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all eyes, whose words took all ears captive, whose deep perfection made all hearts wish to serve her." The king said, "Praising what is lost makes the remembrance dear. Well—call hinv hither;" meaning Bertram, who now presented himself before the king: and, on his expressing deep sorrow for the injuries he had done to Helena, the king, for his dead father's and his admirable mother's sake, pardoned him, and restored him once more to his favour. But the gracious countenance of the king was soon changed towards him, for he perceived that Bertram wore the very ring upon his finger which he had given to Helena; and he well remembered that Helena had called all the saints in heaven to witness she would never part with that ring,unless she sent it to the king himself upon some great disaster befalling her; and Bertram, on the king's questioning him how he came by the ring, told an improbable story of a lady throwing' it to him out of a window, and denied ever having seen Helena since the day of their marriage. The king, knowing Bertram's dislike to his wife, feared he had destroyed her; and he ordered his guards to seize Bertram, saying, " I< am wrapt in dismal thinking, for I fear the life

of Helena was foully snatched." At this moment Diana and her mother entered, and presented a petition to the king, wherein they begged his majesty to exert his royal power to compel Bertram to marry Diana, he having made her a solemn promise of marriage. Bertram, fearing the king's anger, denied he had made any such promise, and then Diana produced the ring (which Helena had put into her hands) to confirm the truth of her words; and she said that she had given Bertram the ring he then wore, in exchange for that, at the time he vowed to marry her. On hearing this, the king ordered the guards to seize her also; and her account of the ring differing from Bertram-s, the king's suspicions were confirmed; and he said, if they did not confess how they came by this ring of Helena's, they should be both put to death. Diana requested her mother might be permitted to fetch the jeweller of whom she bought the ring, which being granted, the widow went out ,and presently returned leading in Helena herself.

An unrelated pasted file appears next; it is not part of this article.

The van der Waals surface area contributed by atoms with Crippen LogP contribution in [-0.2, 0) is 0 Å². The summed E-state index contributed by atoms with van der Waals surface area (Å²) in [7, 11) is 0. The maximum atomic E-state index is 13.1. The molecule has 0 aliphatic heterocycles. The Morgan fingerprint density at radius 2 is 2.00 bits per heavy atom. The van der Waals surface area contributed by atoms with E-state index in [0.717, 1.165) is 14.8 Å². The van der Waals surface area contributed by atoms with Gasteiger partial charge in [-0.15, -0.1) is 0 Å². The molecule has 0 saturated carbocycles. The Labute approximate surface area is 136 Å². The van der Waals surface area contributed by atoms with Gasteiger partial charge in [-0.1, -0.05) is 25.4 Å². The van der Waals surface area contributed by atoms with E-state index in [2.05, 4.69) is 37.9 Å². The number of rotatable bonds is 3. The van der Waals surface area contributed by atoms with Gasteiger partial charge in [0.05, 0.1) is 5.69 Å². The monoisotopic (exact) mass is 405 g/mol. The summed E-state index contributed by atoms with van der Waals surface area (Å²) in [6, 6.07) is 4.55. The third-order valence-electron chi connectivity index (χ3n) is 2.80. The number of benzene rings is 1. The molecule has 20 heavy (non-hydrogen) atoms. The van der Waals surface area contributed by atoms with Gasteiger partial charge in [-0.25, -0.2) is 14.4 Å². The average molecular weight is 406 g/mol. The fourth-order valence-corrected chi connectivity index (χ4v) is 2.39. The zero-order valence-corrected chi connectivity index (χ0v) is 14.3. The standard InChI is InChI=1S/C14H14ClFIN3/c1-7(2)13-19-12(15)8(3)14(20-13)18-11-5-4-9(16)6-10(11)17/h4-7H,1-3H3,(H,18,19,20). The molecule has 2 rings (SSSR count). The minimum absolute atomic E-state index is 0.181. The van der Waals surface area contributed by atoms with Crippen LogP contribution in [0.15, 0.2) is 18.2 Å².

The good countess, who in silent grief had beheld her son's danger, and had even dreaded that the suspicion of his having destroyed his wife might possibly be true, finding her dear Helena, whom she loved with even a maternal affection, was still living, felt a delight she wa» hardly able to support; and the king, scarce believing for joy that it was Helena, said, " Is this indeed the wife of Bertram that I see?" Helena, feel-ng herself yet an unacknowledged wife, replied, "No, my good lord, it is but the shadow of a wife you see, the name and not the thing." Bertram cried out, "Both, both! O pardon!"

my lord," said Helena, " when I personated this fair maid, I found you wondrous kind; and look, here is your letter!" reading to him in a joyful tone those words, which she had once repeated so sorrowfully, When from my finger you can get this ring—" This is done, it was to me you gave the ring. Will you be mine, now you are doubly won?" Bertram replied, "If you can make it plain that you were the lady I talked with that night, I will love you dearly, ever, ever dearly." This was no difficult task, for the widow and Diana came with Helena purposely to prove this fact; and the king was so well pleased with Diana, for the friendly assistance she had rendered the dear lady he so truly valued for the service she had done him, that he promised her also a noble husband: Helena's history giving him a hint that it was a suitable reward for kings to bestow upon fair ladies when they perform notable services.

Thus Helena at last found that her father'* legacy was indeed sanctified by the luckiest stars in heaven; for she was now the beloved wife of her dear Bertram, the daughter-in-law of her noble mistress) and herself the countess of Rossilion.

TALE THE TWELFTH.

THE TAMING OF THE
SHREW.

KATHERINE, the shrew, was the eldest daughter of Baptista, a rich gentleman of Padua. She was a lady of such an ungovernable spirit and fiery temper, such a loud-tongued scold, that she was known in Padua by no other name than Katherine the Shrew. It seemed very unlikely, indeed impossible, that any gentleman would ever be found who would venture. to marry this lady, and therefore Baptista was much blamed for deferring his consent to many excel- t lent offers that were made to her gentle sister Bianca, putting off all Bianca's suitors with this excuse, that when the eldest sister was fairly off his hands, they should have free leave to address young Bianca.

It happened however that a gentlemen, named Petruchio, came to Padua, purposely to look out

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